Last week’s terrorist attack in France should serve as a warning to investors on the consequences of political and policy weakness, said Michael Lewitt, an investment manager at Third Friday Group Llc.
“Just as Western nations can no longer pretend that failing to defend their borders or take the fight to ISIS in the Middle East will protect them from jihadist terrorism at home,” Lewitt said in a special Nov. 15 edition of his Credit Strategist newsletter, “investors can also no longer fool themselves into believing that markets will defy the reality that the world is buried in too much debt that it can’t repay.”
The Islamic State, also known as the Islamic State of Iraq and al-Sham (ISIS), claimed responsibility for the Nov. 13 attacks that killed at least 129 people and left more than 300 injured in Paris. France responded with a bombing campaign against ISIS targets in Syria and police raids of homes and other sites across the country to prevent additional attacks.
Last week’s violence occurred 10 months after terrorist group Al-Qaeda killed 11 people and injured 11 others in an attack on the offices of Charlie Hebdo, a French satirical weekly. After condemning the murderous rampage, Lewitt started printing the words “Je suis Charlie” ("I am Charlie") on the cover of his monthly newsletter as a sign of solidarity with proponents of free speech.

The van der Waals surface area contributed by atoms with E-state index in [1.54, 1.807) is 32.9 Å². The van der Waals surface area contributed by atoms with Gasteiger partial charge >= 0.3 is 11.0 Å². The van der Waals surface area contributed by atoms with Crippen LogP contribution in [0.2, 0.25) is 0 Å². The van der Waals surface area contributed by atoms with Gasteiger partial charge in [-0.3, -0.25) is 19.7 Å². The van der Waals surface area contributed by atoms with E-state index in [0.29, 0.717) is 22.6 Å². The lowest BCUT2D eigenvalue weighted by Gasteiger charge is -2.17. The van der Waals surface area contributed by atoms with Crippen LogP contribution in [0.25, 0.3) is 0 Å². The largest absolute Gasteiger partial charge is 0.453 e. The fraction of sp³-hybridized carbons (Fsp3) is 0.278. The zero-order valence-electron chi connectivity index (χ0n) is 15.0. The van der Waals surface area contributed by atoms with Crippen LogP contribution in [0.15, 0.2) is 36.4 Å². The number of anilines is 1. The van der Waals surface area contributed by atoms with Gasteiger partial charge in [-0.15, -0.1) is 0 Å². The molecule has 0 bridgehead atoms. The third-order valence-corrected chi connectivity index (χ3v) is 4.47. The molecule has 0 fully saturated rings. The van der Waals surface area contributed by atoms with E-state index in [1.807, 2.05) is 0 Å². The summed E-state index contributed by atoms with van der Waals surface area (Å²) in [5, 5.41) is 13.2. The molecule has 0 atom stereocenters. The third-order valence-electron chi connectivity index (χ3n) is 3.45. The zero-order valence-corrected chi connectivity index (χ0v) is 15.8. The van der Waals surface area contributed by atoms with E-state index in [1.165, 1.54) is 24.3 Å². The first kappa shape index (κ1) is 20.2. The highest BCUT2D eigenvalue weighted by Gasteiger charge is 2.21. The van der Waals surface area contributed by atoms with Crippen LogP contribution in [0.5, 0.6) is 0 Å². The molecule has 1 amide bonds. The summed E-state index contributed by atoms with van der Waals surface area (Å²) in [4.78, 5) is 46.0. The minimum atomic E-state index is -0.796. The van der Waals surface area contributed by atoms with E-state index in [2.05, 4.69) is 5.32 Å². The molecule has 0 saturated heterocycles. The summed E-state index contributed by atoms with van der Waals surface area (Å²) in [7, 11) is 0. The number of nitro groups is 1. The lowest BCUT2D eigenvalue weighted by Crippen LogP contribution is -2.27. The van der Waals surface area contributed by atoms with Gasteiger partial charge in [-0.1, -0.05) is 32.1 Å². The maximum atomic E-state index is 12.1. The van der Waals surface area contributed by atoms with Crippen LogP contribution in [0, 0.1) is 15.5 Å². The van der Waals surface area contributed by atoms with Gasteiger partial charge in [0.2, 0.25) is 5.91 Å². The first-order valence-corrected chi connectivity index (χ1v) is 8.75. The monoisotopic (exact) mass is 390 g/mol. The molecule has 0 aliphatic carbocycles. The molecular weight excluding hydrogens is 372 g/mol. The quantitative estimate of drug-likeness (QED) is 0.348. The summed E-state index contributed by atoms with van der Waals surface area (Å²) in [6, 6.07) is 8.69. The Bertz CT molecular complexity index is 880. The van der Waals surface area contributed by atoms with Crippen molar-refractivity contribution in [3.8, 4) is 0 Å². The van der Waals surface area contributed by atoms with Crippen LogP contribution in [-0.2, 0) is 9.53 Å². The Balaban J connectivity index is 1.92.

“As painful as last week’s bloody reality checks were, citizens and investors need to recognize how poorly their societies and economies are governed and start to demand change,” Lewitt said this week.
He says that markets are flashing warning signs of underlying economic distress, even as major stock indexes rally from an August decline of more than 10 percent. Meanwhile, the prices of materials including oil, copper and steel are collapsing.
“While the cap-weighted market indices have given up only modest ground, commodity prices and the majority of stocks are telling investors that the global economy is in serious trouble,” Lewitt said. “Just as the veneer of peace was shattered by violence last Friday night in Paris, the illusion of economic strength has been battered all year by the destruction of commodity and stock prices.”
Investors need to be aware of how geopolitics affect markets in ways that central banks can’t control by manipulating the money supply and credit growth. The Federal Reserve cut interest rates to nearly zero percent in 2008 as the U.S. economy declined the most in 80 years.
“Today’s global economy is much more fragile than it was on the cusp of the financial crisis, and the geopolitical situation is much more dangerous,” Lewitt said. “Those who believe that riding the wave of a central bank-induced bull market endowed them with intelligence are going to be sadly disabused of that illusion.”
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